10. Stock Rotations – Also called stock life or stock coverage, stock rotations refer to the average number of days that it takes your company to sell through your inventory. Stock rotations give you insight into how frequently you need to be replenishing your stock to avoid selling out or overordering.
  11. Freight Bill Accuracy – This metric measures the precision of the orders being shipped either between warehouses or from warehouse to customer. To calculate, divide your error-free freight bills by your total freight bills and multiply by 100.
  12. Freight Cost per Unit – This important metric allows you to track how economically you are shipping your products. To calculate, simply divide your total freight costs by the number of units.
  13. Pick and Pack Cycle Time – This indicator measures the amount of time between when an item is retrieved from the shelves in your warehouse and when that item is packed and ready for shipment.
  14. Fill Rate – Another essential metric for meeting customer expectations and maintaining high customer satisfaction, fill rate refers to the percentage of your customer’s orders that are filled during the first shipment.
  15. Customer Order Cycle Time – This metric measures the amount of time between when an order is placed and when your customer receives that order. Keeping this metric low is essential for keeping your customer base satisfied.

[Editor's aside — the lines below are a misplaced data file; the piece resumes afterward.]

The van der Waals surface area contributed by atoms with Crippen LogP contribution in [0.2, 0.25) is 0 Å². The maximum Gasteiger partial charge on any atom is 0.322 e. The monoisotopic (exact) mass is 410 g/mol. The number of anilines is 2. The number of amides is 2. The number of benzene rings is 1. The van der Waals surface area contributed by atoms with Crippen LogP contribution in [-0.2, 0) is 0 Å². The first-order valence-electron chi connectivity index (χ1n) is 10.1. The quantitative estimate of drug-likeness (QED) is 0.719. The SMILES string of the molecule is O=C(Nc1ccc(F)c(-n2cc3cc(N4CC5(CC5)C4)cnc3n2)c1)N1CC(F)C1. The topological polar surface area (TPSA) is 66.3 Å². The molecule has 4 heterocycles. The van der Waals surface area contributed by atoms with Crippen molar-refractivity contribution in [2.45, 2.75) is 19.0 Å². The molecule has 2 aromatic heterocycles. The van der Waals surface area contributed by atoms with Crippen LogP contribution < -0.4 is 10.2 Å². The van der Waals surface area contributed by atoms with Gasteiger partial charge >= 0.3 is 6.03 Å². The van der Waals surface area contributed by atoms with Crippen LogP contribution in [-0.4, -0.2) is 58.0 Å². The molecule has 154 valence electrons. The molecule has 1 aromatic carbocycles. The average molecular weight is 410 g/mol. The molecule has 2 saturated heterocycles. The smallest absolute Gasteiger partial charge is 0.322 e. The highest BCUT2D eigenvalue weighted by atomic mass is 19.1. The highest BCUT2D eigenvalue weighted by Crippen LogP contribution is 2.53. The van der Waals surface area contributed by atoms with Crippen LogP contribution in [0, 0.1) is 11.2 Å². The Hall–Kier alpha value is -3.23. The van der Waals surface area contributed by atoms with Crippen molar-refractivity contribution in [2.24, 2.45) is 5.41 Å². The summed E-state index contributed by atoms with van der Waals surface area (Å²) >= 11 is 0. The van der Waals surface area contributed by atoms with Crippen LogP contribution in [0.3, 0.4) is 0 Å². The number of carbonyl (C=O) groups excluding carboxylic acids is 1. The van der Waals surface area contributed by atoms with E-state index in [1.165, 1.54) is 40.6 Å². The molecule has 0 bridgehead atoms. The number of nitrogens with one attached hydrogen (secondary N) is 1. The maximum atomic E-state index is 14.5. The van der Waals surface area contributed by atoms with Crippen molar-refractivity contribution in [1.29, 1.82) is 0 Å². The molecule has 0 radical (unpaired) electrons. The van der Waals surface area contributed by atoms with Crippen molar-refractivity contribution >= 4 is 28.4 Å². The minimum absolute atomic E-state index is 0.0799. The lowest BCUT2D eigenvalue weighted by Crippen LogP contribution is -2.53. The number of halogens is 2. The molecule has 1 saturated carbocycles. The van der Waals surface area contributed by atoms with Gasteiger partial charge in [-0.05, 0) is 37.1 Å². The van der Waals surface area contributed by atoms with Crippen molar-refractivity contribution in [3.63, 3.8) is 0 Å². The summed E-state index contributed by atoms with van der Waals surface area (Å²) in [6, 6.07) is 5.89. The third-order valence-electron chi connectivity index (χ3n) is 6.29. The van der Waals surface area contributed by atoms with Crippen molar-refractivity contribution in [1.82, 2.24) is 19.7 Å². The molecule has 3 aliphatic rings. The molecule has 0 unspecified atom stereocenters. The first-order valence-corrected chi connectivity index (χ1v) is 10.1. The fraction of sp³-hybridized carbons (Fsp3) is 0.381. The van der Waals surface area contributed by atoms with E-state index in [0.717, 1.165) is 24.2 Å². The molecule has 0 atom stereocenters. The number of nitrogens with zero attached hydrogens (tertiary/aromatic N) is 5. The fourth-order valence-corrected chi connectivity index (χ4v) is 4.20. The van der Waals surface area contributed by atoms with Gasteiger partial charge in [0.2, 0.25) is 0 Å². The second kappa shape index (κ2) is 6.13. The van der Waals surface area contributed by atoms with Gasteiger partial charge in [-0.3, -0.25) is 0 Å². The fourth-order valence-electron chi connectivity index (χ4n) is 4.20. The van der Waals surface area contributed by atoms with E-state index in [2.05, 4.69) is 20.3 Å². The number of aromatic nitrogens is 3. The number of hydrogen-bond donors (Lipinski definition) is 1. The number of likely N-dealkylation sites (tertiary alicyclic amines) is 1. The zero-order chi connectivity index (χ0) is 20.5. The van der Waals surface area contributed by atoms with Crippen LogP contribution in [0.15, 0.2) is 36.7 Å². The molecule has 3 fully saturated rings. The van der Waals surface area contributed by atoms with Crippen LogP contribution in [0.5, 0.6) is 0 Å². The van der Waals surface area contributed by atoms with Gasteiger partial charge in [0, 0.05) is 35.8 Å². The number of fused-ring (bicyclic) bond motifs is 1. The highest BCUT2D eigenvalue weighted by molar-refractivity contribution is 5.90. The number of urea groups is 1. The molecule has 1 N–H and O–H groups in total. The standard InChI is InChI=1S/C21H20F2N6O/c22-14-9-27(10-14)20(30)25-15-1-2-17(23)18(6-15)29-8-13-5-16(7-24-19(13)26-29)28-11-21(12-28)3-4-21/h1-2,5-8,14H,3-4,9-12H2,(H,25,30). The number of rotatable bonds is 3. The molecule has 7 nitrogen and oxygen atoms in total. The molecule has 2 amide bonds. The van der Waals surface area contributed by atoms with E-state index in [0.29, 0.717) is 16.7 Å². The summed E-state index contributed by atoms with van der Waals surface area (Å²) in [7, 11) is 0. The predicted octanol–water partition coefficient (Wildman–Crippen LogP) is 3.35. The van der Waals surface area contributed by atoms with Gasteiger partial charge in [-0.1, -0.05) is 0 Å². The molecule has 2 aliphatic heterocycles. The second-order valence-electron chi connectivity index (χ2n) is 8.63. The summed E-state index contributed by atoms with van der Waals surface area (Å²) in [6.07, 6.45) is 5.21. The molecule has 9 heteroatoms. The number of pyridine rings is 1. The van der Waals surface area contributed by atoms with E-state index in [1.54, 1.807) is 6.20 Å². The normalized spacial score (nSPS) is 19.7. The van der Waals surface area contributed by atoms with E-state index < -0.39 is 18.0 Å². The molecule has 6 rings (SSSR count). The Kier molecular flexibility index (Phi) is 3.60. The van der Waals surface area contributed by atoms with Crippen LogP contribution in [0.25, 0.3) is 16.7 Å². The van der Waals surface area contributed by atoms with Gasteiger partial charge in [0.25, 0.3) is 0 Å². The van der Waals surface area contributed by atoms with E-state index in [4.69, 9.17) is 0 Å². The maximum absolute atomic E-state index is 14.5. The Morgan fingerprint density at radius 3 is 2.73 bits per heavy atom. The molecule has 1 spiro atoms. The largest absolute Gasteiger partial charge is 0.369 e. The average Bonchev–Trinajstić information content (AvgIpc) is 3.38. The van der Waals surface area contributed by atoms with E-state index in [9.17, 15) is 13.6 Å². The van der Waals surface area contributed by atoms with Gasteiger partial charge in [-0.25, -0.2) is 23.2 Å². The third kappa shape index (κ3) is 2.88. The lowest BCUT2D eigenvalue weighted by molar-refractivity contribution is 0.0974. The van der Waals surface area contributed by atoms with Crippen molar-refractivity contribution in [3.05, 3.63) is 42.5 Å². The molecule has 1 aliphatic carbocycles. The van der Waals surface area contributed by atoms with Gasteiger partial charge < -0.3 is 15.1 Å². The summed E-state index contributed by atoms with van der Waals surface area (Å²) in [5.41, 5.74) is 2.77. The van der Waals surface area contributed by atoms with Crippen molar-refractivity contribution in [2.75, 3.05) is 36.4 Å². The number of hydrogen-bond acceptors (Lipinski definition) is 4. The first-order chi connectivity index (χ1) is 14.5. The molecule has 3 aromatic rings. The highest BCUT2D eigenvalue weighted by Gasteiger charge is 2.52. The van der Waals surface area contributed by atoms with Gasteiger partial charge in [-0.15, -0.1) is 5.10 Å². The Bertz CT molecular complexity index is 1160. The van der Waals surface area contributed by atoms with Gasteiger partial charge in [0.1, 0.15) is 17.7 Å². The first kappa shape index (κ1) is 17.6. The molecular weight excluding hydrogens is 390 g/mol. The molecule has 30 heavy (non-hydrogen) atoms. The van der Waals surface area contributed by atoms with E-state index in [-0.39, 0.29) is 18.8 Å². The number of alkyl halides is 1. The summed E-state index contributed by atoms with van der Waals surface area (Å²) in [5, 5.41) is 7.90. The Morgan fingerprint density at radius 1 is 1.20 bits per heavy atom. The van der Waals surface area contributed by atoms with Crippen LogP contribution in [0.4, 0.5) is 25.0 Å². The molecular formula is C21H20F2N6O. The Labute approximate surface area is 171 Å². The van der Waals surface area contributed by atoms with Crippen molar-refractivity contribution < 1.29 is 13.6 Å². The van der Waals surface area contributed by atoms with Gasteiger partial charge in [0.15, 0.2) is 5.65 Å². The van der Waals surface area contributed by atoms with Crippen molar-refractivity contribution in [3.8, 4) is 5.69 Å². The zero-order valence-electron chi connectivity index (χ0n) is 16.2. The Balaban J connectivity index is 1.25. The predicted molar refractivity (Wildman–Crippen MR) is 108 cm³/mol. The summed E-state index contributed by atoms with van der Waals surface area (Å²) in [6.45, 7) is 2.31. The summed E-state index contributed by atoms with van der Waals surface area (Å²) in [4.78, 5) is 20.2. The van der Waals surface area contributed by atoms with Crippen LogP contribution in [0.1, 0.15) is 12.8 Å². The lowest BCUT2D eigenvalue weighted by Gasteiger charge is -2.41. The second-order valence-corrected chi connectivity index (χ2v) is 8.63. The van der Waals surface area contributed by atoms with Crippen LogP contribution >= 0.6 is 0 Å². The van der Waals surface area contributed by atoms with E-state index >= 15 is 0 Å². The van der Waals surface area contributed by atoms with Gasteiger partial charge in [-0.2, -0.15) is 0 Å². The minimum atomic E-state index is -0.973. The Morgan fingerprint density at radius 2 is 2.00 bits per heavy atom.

16. Return Reason – This KPI is quite straightforward, but still an important one to keep track of. By tracking the reasons why your customers are returning purchased items, you gain valuable insight into the quality of products and can analyze areas of weakness in your inventory, shipping, and other critical areas of your supply chain.
  17. Perfect Order Delivery Rate – This metric measures your company’s ability to deliver orders without incident or error. A high perfect order delivery rate aids in customer retention and overall satisfaction.
  18. Delivery Time – As the name indicates, this metric measures the amount of time needed to deliver products by tracking shipments from the moment they leave the warehouse to the time they’re delivered to a customer’s door.
  19. On-Time, In-Full (OTIF) Delivery – This insightful metric helps ensure that your customers are receiving the correct products in the correct amount within the agreed upon delivery timeframe.
  20. Service Rate – The service rate measures the percentage of products that are delivered on time. To calculate this KPI, simply divide the number of products that were delivered on time by the total number of orders received.

Partnering with a reliable third-party logistics company (3PL) is a great way to take pressure off of your team and ensure that your supply chain KPIs are where they should be for optimal business performance and growth. Contact First Call Logistics today to see how we can help you meet your freight shipping and warehousing goals.

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Speedy delivery is crucial to any growing business. First Call’s Warehousing & Distribution Services can help establish resilient supply chains, deliver products on time and achieve long-term business goals.